Discrimination at the surgery

Travellers and other vulnerable groups without a fixed address or proof of ID are being turned away from GP surgeries despite NHS guidance that they should be treated, the charity the Friends, Families and Travellers (FFT) warned. 
After a “mystery shopper” exercise where a prospective patient who said she was a traveller without proof of address or ID contacted 50 GP surgeries, 24 refused or were unable to register the patient, 17 practices said they would not register people without proof of identification and 12 GP practices said they would not register people without an address.
Groups who have no fixed address include asylum seekers and refugees, those in contact with the criminal justice system, homeless people and people who have suffered domestic violence. 
NHS guidance states that registering to become a patient should not require proof of identity, address or immigration status.

London Public Meeting on Brexit

2pm, Sat, 23rd March

Quaker Meeting House, 
20 Nigel Playfair Avenue,
 London W6 9JY

Brexiteers and Remainers will persist in presenting the illusion that their interests are in the interests of us the working class, the “national interest”,  when in the end, there is very little for us as a class to gain, although at an individual level there may be advantages and disadvantages.

Our role as a party is to offer a class analysis which has led us to conclude that we should stand aside regards support or no support for those who say they speak for us but instead continue to criticize the hypocrisy of them all.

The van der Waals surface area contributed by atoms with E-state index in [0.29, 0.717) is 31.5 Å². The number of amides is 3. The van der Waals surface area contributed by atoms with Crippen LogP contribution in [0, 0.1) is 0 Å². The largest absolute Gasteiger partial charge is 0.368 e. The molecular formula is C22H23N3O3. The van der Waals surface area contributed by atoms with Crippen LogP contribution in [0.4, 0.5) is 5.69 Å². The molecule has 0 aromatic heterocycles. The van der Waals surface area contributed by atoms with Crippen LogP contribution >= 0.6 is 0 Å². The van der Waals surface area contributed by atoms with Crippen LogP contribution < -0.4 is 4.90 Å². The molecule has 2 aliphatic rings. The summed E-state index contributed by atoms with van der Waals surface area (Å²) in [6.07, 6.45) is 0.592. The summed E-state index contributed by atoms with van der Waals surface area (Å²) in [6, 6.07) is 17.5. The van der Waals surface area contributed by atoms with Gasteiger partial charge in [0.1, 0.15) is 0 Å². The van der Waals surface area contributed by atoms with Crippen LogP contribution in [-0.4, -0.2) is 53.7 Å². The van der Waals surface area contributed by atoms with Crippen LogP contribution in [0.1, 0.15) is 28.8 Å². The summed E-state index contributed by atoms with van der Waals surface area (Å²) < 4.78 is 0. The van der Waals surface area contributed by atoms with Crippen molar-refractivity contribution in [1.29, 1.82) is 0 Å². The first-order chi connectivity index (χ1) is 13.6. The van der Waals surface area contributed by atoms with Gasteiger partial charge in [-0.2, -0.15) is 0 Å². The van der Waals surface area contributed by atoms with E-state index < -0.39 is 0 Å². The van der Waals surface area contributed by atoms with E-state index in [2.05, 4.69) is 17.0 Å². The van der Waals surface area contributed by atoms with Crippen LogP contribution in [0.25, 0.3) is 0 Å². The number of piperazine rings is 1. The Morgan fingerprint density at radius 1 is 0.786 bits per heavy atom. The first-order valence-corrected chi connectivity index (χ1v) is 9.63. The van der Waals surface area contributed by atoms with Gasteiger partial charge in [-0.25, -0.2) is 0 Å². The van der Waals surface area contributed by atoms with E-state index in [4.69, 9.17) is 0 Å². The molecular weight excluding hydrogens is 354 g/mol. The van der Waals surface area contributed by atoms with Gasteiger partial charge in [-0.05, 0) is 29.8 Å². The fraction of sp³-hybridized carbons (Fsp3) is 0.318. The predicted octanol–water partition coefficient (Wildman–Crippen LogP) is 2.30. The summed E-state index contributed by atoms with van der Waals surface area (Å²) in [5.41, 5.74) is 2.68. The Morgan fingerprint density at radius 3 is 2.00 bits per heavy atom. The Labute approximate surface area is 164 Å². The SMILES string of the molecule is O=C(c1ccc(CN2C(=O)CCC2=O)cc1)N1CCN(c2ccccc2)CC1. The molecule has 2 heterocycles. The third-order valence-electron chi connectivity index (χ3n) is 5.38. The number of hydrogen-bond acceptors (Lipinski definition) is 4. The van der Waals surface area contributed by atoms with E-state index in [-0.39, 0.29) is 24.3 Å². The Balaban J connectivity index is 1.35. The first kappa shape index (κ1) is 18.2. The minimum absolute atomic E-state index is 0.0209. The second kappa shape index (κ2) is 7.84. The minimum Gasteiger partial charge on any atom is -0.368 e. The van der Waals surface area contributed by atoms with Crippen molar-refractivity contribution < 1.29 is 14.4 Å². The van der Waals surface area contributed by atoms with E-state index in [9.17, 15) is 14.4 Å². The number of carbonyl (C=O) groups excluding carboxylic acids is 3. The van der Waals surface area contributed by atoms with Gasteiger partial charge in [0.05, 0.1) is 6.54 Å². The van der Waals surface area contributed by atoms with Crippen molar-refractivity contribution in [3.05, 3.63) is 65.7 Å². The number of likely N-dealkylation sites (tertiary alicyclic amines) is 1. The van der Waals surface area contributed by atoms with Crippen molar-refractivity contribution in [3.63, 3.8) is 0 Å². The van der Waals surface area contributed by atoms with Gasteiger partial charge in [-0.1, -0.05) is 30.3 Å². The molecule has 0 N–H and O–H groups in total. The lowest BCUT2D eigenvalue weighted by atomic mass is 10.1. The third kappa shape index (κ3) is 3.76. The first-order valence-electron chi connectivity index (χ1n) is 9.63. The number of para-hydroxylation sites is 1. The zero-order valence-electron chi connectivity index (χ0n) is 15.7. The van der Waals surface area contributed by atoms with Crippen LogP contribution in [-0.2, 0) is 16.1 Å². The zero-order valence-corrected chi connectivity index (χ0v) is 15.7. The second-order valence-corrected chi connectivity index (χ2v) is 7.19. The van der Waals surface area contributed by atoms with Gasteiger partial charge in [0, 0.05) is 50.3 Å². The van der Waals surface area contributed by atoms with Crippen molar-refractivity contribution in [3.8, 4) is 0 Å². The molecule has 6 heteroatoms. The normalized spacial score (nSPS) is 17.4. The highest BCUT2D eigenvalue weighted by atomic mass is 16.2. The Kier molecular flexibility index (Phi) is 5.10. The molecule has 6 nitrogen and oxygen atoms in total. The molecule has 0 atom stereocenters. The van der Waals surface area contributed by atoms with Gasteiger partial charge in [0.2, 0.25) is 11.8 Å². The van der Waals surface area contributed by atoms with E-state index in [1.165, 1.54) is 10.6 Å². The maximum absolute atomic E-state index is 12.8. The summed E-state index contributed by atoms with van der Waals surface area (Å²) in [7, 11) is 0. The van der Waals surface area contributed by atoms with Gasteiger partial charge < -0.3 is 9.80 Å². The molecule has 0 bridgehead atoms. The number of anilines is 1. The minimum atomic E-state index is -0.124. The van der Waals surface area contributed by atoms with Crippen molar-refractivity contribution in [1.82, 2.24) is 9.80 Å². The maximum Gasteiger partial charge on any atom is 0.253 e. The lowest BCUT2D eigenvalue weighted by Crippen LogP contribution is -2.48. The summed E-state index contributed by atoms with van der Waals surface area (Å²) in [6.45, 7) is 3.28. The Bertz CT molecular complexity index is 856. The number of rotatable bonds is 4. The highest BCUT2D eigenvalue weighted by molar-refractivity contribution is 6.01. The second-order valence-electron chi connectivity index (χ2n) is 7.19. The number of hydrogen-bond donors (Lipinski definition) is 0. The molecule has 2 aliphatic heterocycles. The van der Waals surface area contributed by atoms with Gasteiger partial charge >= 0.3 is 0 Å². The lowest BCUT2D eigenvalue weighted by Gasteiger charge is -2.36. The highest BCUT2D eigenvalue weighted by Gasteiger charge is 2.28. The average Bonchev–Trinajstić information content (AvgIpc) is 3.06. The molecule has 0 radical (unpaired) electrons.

Quote of the Day

“The whole of Sarajevo became a huge family. We were very kind to each other, sharing things with one another. It was something I’ve never seen before. I’m very privileged that in a time of desperation and misery, to have seen Sarajevo more beautiful than ever.” Rešad Trbonja, remembering the 47-month-Siege of Sarajevo. 

Public meeting on poverty (23/3 Manchester)

2PM  23rd March

Friends Meeting House, 
6 Mount Street,
Manchester M2 5NS

Poverty need not mean destitution; it can be described as people being excluded from what others take for granted, such as decent living conditions. In this talk we will look at the extent of poverty both in the UK (homelessness, food banks, etc) and globally. We will also examine the consequences of poverty and its causes (which are not just a matter of inequality). And we will argue that the world can produce enough goods and services for poverty to be completely unnecessary.

Tuesday, March 19, 2019

News priorities

It is not happening to "us" so it is not major news headlines.